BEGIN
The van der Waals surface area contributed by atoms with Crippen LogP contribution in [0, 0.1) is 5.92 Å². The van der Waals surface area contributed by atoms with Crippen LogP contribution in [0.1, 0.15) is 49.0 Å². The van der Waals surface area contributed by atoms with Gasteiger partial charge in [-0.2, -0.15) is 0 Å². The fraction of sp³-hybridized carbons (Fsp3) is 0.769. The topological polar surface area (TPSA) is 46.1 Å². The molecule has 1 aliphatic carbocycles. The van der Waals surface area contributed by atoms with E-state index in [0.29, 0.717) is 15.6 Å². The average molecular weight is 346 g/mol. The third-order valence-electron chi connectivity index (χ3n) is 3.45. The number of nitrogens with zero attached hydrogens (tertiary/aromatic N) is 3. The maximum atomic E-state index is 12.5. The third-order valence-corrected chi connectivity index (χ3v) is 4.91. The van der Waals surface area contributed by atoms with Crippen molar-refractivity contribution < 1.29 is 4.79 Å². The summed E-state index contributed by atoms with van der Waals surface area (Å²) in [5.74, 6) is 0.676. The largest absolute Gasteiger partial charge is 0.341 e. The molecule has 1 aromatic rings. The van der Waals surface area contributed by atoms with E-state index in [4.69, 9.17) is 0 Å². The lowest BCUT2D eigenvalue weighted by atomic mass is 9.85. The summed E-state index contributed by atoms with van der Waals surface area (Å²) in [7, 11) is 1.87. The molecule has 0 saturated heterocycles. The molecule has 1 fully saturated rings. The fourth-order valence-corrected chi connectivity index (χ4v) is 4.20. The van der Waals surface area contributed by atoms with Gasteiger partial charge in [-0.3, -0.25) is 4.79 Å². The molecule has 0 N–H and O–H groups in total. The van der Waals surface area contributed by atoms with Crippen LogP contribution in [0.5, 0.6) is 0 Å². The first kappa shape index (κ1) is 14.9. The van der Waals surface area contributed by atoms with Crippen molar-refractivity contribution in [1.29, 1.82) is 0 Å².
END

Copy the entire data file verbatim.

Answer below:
The van der Waals surface area contributed by atoms with Crippen LogP contribution in [0, 0.1) is 5.92 Å². The van der Waals surface area contributed by atoms with Crippen LogP contribution in [0.1, 0.15) is 49.0 Å². The van der Waals surface area contributed by atoms with Gasteiger partial charge in [-0.2, -0.15) is 0 Å². The fraction of sp³-hybridized carbons (Fsp3) is 0.769. The topological polar surface area (TPSA) is 46.1 Å². The molecule has 1 aliphatic carbocycles. The van der Waals surface area contributed by atoms with E-state index in [0.29, 0.717) is 15.6 Å². The average molecular weight is 346 g/mol. The third-order valence-electron chi connectivity index (χ3n) is 3.45. The number of nitrogens with zero attached hydrogens (tertiary/aromatic N) is 3. The maximum atomic E-state index is 12.5. The third-order valence-corrected chi connectivity index (χ3v) is 4.91. The van der Waals surface area contributed by atoms with Crippen molar-refractivity contribution < 1.29 is 4.79 Å². The summed E-state index contributed by atoms with van der Waals surface area (Å²) in [5.74, 6) is 0.676. The largest absolute Gasteiger partial charge is 0.341 e. The molecule has 1 aromatic rings. The van der Waals surface area contributed by atoms with E-state index in [4.69, 9.17) is 0 Å². The lowest BCUT2D eigenvalue weighted by atomic mass is 9.85. The summed E-state index contributed by atoms with van der Waals surface area (Å²) in [7, 11) is 1.87. The molecule has 0 saturated heterocycles. The molecule has 1 fully saturated rings. The fourth-order valence-corrected chi connectivity index (χ4v) is 4.20. The van der Waals surface area contributed by atoms with Gasteiger partial charge in [-0.3, -0.25) is 4.79 Å². The molecule has 0 N–H and O–H groups in total. The van der Waals surface area contributed by atoms with Crippen LogP contribution in [0.5, 0.6) is 0 Å². The first kappa shape index (κ1) is 14.9. The van der Waals surface area contributed by atoms with Crippen molar-refractivity contribution in [1.29, 1.82) is 0 Å².